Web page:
View Full Version : Do a transformer polarity test
February 16th, 2007, 01:42 PM
There has a single phase transformer, and I want to do a test on polarity. First, I make sure there is power off. Then I use ohm meter to identify H1, H2, X1, X2. Secondly, put a jumper between H and X. And put volt meter on H and X which not with jumper. Third, connect H1 and H2 toi AC supply. If the voltmeter reads less than the value of the applied voltage, the polarity is subtractive. Or if more, there is additive. Please to give me a comment if I don't do it properly.
February 16th, 2007, 05:42 PM
The correct term is "step up" for a transformer whose output (secondary) voltage is greater than the input, and "step down" for a transformer whos output voltage is less. A step up transformer has more turns in the secondary coil (side; winding) than in the primary coil and a step down transformer has more turns in the primary coil. But practically speaking, read the next paragraph.
You have to know in advance which side is intended to be the input (primary) and what voltage and power line frequency the transformer is intended for. You may not arbitrarily make a step down transformer step up simply by connecting it backwards and you may not arbitrarily feed in power of a lesser frequency than the transformer was intended for. Normally the power drawn by the transformer primary varies with the load on the secondary. However connecting the power to the wrong side may result in burnout within seconds even with nothing connected to the output (other side) if that side used as the input was not intended to accept the voltage applied.
February 17th, 2007, 12:16 AM
Thanks for notice that for me. So to speak that method is only to find the polarity H1, H2, X1, X2 only. And at least I need to know all the information about that transformer before do the test. If there has no nameplate or markings on the transformer. It will becomes a garbage.
February 17th, 2007, 09:23 AM
Come to think of it, if you can see the wires coming out from under the terminal screws or lugs and going into the rest of the transformer, it is generally safe to apply 120 volt power to the pair of terminals whose wires are thinner. This will generally cause the transformer to work as a step down transformer and you can then measure the voltage across the other pair of terminals. A step down transformer alwasy gives you more amperes of output than the amperes drawn from the line. (And vice versa.) The side that handles more amperes will have thicker wire.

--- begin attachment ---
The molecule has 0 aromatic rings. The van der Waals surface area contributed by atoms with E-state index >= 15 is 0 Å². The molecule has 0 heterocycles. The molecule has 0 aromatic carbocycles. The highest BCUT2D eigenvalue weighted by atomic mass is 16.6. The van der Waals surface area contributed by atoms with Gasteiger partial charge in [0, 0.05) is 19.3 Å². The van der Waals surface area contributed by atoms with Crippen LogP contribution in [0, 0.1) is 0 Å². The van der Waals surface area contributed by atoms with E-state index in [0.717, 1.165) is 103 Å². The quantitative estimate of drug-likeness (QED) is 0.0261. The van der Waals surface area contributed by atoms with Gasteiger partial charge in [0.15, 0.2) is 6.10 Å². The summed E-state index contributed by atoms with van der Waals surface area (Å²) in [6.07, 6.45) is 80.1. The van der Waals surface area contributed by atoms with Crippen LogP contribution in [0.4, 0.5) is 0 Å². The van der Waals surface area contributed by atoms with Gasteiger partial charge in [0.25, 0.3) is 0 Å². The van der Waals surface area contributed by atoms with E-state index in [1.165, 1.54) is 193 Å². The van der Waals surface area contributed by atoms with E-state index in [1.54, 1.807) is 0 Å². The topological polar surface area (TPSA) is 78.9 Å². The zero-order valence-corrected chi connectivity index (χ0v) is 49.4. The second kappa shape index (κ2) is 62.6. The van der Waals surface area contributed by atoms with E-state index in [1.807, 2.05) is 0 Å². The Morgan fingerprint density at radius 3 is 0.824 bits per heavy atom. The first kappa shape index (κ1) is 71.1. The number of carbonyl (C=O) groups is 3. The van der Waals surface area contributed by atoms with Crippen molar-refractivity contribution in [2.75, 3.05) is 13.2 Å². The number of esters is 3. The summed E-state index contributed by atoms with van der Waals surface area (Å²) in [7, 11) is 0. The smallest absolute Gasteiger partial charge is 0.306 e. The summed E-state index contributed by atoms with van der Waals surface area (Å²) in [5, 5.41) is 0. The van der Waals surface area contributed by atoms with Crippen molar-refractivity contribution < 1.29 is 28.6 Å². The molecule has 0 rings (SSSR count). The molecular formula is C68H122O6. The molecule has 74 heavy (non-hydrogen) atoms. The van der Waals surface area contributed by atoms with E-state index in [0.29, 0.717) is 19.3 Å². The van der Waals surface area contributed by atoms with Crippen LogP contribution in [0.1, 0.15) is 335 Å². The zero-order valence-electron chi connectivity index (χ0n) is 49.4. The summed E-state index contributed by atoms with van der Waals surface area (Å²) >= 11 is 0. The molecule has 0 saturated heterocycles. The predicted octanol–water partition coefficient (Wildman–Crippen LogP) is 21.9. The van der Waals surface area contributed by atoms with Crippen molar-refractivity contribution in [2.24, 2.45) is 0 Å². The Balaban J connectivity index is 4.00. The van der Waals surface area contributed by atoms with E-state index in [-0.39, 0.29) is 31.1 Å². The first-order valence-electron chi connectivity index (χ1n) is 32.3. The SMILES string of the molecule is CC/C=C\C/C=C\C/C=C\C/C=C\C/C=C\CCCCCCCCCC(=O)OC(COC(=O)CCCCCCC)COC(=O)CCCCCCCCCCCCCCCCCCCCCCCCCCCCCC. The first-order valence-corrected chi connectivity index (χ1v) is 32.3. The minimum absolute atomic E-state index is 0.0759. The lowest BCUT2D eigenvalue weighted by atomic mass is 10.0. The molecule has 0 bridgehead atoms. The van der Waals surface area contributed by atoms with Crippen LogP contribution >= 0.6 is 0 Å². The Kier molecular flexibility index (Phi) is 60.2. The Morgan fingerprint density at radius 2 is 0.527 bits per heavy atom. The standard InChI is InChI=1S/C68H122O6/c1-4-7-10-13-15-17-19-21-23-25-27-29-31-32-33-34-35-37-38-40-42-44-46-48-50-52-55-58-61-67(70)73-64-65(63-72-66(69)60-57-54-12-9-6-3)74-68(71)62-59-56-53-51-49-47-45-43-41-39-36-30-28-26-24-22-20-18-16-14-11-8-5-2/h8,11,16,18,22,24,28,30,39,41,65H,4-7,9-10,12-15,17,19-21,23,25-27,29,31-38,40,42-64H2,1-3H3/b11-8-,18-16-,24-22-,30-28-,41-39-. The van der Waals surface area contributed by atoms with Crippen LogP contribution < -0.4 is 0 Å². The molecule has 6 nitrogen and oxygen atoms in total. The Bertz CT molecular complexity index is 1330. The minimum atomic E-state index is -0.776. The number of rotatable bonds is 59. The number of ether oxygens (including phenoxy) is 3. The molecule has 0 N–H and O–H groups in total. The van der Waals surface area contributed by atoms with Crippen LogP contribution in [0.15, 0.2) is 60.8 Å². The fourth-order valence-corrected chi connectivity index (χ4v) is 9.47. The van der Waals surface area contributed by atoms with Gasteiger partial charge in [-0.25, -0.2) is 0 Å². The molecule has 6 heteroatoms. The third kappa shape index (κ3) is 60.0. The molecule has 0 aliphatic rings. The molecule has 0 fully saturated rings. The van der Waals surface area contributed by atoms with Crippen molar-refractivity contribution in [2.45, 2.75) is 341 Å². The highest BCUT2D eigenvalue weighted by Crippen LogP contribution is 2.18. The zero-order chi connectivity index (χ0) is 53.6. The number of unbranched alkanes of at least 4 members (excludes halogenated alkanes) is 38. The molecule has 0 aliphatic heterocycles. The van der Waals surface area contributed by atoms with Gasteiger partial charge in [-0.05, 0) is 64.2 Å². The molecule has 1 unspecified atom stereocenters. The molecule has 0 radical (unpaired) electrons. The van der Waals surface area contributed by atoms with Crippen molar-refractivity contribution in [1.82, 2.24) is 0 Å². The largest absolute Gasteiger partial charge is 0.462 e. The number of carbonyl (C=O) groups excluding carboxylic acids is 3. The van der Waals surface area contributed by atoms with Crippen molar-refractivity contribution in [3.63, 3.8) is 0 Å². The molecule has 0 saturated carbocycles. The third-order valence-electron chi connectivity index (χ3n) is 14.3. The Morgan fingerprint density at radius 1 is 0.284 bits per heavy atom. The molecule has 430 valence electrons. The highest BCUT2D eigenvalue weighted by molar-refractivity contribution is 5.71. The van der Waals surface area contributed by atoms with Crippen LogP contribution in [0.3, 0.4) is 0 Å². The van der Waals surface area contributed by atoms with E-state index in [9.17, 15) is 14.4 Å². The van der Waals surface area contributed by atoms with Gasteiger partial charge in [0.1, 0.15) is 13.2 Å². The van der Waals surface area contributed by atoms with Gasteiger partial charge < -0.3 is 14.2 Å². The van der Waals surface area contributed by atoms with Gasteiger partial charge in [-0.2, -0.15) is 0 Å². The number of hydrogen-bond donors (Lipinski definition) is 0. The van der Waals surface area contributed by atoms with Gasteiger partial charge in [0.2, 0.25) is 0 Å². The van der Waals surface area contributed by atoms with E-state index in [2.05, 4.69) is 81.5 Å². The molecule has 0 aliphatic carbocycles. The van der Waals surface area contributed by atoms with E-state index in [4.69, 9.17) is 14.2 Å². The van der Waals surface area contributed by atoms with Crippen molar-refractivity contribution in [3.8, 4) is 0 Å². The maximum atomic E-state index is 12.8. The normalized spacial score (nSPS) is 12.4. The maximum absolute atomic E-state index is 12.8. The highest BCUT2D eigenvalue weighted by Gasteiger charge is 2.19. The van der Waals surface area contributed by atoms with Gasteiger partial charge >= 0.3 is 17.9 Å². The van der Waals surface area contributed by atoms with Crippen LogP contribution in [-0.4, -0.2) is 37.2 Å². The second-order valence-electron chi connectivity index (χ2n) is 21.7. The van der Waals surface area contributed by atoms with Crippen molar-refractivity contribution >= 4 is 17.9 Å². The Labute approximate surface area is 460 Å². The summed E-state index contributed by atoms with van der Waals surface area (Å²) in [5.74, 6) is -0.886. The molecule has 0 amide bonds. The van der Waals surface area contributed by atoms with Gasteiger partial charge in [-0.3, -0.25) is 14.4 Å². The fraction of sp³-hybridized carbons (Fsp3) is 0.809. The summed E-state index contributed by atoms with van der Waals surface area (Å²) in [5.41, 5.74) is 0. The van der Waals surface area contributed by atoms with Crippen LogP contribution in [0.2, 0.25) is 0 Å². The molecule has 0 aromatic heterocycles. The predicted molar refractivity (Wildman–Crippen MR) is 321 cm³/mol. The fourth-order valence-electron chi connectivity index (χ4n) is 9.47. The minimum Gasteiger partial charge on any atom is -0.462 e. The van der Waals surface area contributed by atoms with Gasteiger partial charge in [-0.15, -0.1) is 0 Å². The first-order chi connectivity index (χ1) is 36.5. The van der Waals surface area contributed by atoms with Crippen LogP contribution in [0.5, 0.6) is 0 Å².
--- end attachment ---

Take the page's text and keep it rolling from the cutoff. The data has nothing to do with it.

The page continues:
Let's say you connected 120 volts and got 12 volts out the other side (a tenfold decrease). If the transformer connected backwards could take 120 volts in the other side, you would get a tenfold increase.
But the transformer is probably still useless if you don't know what it was meant for. You would not know how much load you could apply (how many amperes or watts you could get from) the secondary before the transformer overheated, unless you were told in advance.
Also you need to be careful if you try to connect a "strange" transformer as a step up transformer even if you know the transformer will take the 120 volt feed. The step up could be to thousands of volts.
February 17th, 2007, 01:13 PM
I am not going to connect any "unknown" transformer. The reason why I ask about this question because I just came out of school. Since I am still looking for a job as apprentice. And I have some times at home, so I do some review on chapter transformer.
February 17th, 2007, 04:39 PM
The word polarity is negative or positive polarity. This is found in DC wiring a transformer has to have alternating polarity in order for it to operate. A transformer set with a fixed polarity would only produce voltage when the power is turned on or off and no power output on a fixed polarity wiring style can produce power through that transformer at any other time.
AC alternating polarity is required for a transformer to work. That transformer can not have a permenant polarity for it to be able to operate.
Either you need to relearn about transformers or you need to relearn about word terminology.
Powered by vBulletin® Version 4.2.2 Copyright © 2015 vBulletin Solutions, Inc. All rights reserved.